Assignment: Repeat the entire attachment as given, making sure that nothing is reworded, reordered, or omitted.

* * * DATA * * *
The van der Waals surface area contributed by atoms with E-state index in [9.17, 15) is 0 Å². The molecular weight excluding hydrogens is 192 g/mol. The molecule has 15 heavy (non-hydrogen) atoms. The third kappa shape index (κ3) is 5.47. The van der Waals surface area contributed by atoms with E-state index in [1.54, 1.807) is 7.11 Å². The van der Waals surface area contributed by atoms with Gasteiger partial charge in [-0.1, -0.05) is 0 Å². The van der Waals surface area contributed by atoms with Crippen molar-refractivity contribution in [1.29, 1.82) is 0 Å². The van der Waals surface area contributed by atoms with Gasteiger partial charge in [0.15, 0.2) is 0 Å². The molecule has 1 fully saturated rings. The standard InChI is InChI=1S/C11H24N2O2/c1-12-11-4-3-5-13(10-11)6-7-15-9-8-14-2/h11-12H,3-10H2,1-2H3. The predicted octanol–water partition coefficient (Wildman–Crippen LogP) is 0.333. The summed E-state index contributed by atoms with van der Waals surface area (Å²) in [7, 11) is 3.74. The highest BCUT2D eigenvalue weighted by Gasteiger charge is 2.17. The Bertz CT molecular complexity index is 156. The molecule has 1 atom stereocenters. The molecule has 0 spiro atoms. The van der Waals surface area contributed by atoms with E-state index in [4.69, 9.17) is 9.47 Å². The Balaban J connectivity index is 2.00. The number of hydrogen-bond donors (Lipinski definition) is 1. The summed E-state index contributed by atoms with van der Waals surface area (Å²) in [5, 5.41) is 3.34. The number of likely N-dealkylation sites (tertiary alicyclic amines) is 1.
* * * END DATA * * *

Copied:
The van der Waals surface area contributed by atoms with E-state index in [9.17, 15) is 0 Å². The molecular weight excluding hydrogens is 192 g/mol. The molecule has 15 heavy (non-hydrogen) atoms. The third kappa shape index (κ3) is 5.47. The van der Waals surface area contributed by atoms with E-state index in [1.54, 1.807) is 7.11 Å². The van der Waals surface area contributed by atoms with Gasteiger partial charge in [-0.1, -0.05) is 0 Å². The van der Waals surface area contributed by atoms with Crippen molar-refractivity contribution in [1.29, 1.82) is 0 Å². The van der Waals surface area contributed by atoms with Gasteiger partial charge in [0.15, 0.2) is 0 Å². The molecule has 1 fully saturated rings. The standard InChI is InChI=1S/C11H24N2O2/c1-12-11-4-3-5-13(10-11)6-7-15-9-8-14-2/h11-12H,3-10H2,1-2H3. The predicted octanol–water partition coefficient (Wildman–Crippen LogP) is 0.333. The summed E-state index contributed by atoms with van der Waals surface area (Å²) in [7, 11) is 3.74. The highest BCUT2D eigenvalue weighted by Gasteiger charge is 2.17. The Bertz CT molecular complexity index is 156. The molecule has 1 atom stereocenters. The molecule has 0 spiro atoms. The van der Waals surface area contributed by atoms with E-state index in [4.69, 9.17) is 9.47 Å². The Balaban J connectivity index is 2.00. The number of hydrogen-bond donors (Lipinski definition) is 1. The summed E-state index contributed by atoms with van der Waals surface area (Å²) in [5, 5.41) is 3.34. The number of likely N-dealkylation sites (tertiary alicyclic amines) is 1.